Artist/designer Amy Franceschini's newest project updates an old idea with continuing social resonance. Her Victory Gardens initiative is an effort to get people growing more of their own food, "for increased local food security and reducing the food miles associated with the average American meal." Not unlike Cat Mazza's Stitch for Senate project, which draws on WWII-era programs to keep people calm about the war and supportive of the troops abroad (in this case, through "charitable knitting"), Franceschini's project spins paranoia about food security and emergency preparedness into a creative community-building strategy. In collaboration with the San Francisco-based organization Garden for the Environment, Victory Gardens facilitates the growing of shared local gardens in the name of urban sustainability. The idea germinated in 2006, when Franceschini made it the focus of her SECA Award installation at the San Francisco Museum of Modern Art. Growing the venture in new directions each year, in 2007 a related book featuring essays by Lucy Lippard and Mike Davis was published by Gallery 16. This year the art project blossomed from a city unification initiative into a full-fledged social networking site! The Garden Registry is an interactive map of "food production zones" through which other victory gardeners can connect with each other, share tips on working organically, and contribute to "an important portrait of land use." The site launched this week and is calling for participants to upload their information. Meanwhile, Franceschini offers potential Bay Area gardeners a tricycle-delivered Starter Kit to get growing. As outlined online, the accoutrements and their delivery mechanism perfectly resemble the spirit of other projects by Futurefarmers, the art and design collective founded by Franceschini with the goal of "making work that is relevant to the time and space surrounding us." - Marisa ...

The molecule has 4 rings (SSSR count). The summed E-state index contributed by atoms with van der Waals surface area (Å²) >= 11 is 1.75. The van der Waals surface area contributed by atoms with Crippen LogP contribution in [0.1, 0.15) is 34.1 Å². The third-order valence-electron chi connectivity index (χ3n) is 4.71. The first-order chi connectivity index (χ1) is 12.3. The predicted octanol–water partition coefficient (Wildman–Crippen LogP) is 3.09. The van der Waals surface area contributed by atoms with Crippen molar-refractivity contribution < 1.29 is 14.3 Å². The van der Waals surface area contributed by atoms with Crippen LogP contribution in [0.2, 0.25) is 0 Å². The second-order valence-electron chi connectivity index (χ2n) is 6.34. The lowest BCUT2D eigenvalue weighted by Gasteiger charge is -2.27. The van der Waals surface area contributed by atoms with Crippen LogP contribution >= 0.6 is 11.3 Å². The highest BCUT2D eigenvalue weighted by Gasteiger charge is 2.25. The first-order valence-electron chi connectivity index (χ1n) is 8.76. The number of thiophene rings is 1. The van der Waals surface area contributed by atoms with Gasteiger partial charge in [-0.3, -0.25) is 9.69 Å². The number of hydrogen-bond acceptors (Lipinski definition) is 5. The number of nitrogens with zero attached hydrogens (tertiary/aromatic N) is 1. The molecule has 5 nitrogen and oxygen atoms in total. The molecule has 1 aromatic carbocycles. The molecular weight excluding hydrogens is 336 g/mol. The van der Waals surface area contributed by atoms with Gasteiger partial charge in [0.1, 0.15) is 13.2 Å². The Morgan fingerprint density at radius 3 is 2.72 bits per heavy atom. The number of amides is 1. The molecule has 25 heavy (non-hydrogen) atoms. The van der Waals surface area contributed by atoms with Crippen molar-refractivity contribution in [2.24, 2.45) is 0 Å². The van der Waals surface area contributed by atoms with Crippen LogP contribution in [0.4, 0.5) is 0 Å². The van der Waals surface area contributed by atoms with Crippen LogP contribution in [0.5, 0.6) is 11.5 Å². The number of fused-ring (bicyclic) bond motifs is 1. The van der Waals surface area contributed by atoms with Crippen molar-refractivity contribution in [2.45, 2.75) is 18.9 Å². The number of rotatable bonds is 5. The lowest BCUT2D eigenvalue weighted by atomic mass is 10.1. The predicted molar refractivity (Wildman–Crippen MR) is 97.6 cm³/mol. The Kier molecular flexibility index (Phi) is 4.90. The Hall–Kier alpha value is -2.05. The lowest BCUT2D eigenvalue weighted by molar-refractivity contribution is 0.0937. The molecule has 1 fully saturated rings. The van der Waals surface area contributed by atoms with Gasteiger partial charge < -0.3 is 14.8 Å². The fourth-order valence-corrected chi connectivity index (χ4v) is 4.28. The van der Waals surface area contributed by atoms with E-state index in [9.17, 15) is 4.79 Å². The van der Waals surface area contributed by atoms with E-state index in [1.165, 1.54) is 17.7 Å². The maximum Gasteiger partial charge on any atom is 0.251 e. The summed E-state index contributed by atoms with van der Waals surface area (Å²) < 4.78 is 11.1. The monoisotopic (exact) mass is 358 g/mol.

This browser-based sequencer accepts Play and Pause commands at four second intervals, indicated by an occasional music note icon. Open multiple copies on one machine or open copies on multiple machines at once.
-- FROM THE ARTIST'S STATEMENT
Every day, flickr deems 500 photographs from its database "interesting." Each frame of this video represents the average of one day's 500 interesting photographs. In series, the video frames document each day's average interestingness between July 1, 2004 and July 1, 2007. This video is a study for a larger-scale, interactive representation of similar data.
-- FROM THE ARTIST'S STATEMENT
Telephone Trottoire is a publishing system for communities to share news, stories, and opinions over the mobile phone. The system dials members of the Congolese community and plays them a recording in the Lingala language. The recording might be a story, song, or joke, or it could be a discussion of a serious issue. The recipient of the call has the option of leaving a comment in response or forwarding the call to someone else, allowing the system to grow virally. It was developed on behalf of Congolese communities in London by MediaShed, a 'free-media' organization based in Southend-on-Sea, England.
At 01SJ 2008, three artists Graham Harwood, Richard Wright and Matsuko Yokokoji (formerly Mongrel ) presented Tantalum Memorial, an art installation based on Telephone Trottoire. This same installation will be on view at the art and digital culture festival transmediale in Berlin this week. Tantalum Memorial is one of eight projects to win the transmediale 2009 Award. I met up with Harwood at a Peet's Coffee in San Jose last June to discuss these two projects. He wore a hat with the word 'ADDICT' emblazoned across the front (his son's) and ordered an herbal tea. - Michael Connor
Digital Arts and New Media (DANM) Technical Coordinator